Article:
8. All information here: https://www.myswitzerland.com/en-gb/
  9. Check out RailEurope. That will give you all the routes, cost, and times. I don't believe there are any discounts for foreign nationals.
  10. I'm traveling to Zurich, Interlaken and Geneva and I was hoping for some advice on a few things. I'm coming from the United States, and have been doing some research and just want to verify some things. So I have heard the train cost is 0.08 CHF per minute, is that true even for me as a foreign US citizen? How easy is it to get from place to place? How are the train times? Do trains run often? What about trains from Geneva to southern France? I hear there is some sort of pass you need in order to get access to the parks, specifically Grindelwald/ Cable car/ hiking/ overlook. What is the most worth seeing and what are the prices like? Anything else I should know about traveling to Switzerland? What's your favorite part about this country? Any resources or advice will be great. Thank you!
  11. Congratulations! Hope your friendship continues to thrive!
  12. well as they say, nothing will happen unless you try. Best of luck to you in making more new friends. :)
  13. I'm 20 years old. I have not had a friend for 5 years. I've felt beyond lonely, to the point of just not caring. When corona started, it didn't change my life one bit. You'd think that it wouldn't affect me then, but it did. When corona started and everyone I know and everyone online started having all these changes made to their life, and I sat there completely unchanged, I realised how much I hated it. I realised how lonely I am, and how long I just haven't cared. Today, after 5 years, I had a meeting set up with a complete stranger. I couldn't even sleep last night because I was so nervous. Couldn't eat breakfast today. And guess what? It went great (I think)! We talked for almost 3 hours but it felt like years. Had a bunch of laughs and it felt natural. I wasn't really able to hold eye contact but that needs practising I guess. I feel good right now. I feel like the future is just a tiny bit brighter. I wanted to share it because well, I obviously don't have anyone else to share it to.. thank you. Edit: you're all really sweet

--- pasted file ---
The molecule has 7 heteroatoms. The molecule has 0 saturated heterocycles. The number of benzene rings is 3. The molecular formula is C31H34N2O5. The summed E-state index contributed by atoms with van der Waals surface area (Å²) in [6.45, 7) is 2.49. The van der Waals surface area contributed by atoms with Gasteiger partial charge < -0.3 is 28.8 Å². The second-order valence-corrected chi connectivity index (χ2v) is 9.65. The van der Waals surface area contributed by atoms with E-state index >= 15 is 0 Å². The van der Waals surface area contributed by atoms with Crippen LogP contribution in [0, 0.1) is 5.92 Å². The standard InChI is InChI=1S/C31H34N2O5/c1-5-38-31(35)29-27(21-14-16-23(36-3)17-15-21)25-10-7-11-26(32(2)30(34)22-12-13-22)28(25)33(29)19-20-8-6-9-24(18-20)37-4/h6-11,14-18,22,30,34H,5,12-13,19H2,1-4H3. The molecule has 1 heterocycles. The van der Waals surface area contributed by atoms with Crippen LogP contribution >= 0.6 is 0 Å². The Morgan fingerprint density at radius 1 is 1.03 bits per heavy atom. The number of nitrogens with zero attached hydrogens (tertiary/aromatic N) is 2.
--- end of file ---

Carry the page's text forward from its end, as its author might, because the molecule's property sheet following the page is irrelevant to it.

14. Reminds me of something similar a friend and I experienced. We were going to explore a supposedly haunted "slaughterhouse," which in fact is actually an old grain processing plant. It's about a mile walk in along a paved road. It was nighttime but the moon was bright enough for us to see without needing lights. We could see two cell phone lights of people leaving the spot, walking towards us on the road. Friend and I didn't think much of it and kept walking down the road. The two girls, as it turned out, had their phones mostly pointed at the ground as they walked. That meant they didn't see us until we were probably ten or so feet away from them. Two dudes walking in the dark towards them in the middle of nowhere, at a supposedly haunted location. They screamed bloody ing murder. We apologized and told them we're just going to check the place out too. Didn't even cross my mind how creepy that must have seemed to them until we had already scared the out of them. Whoopsie.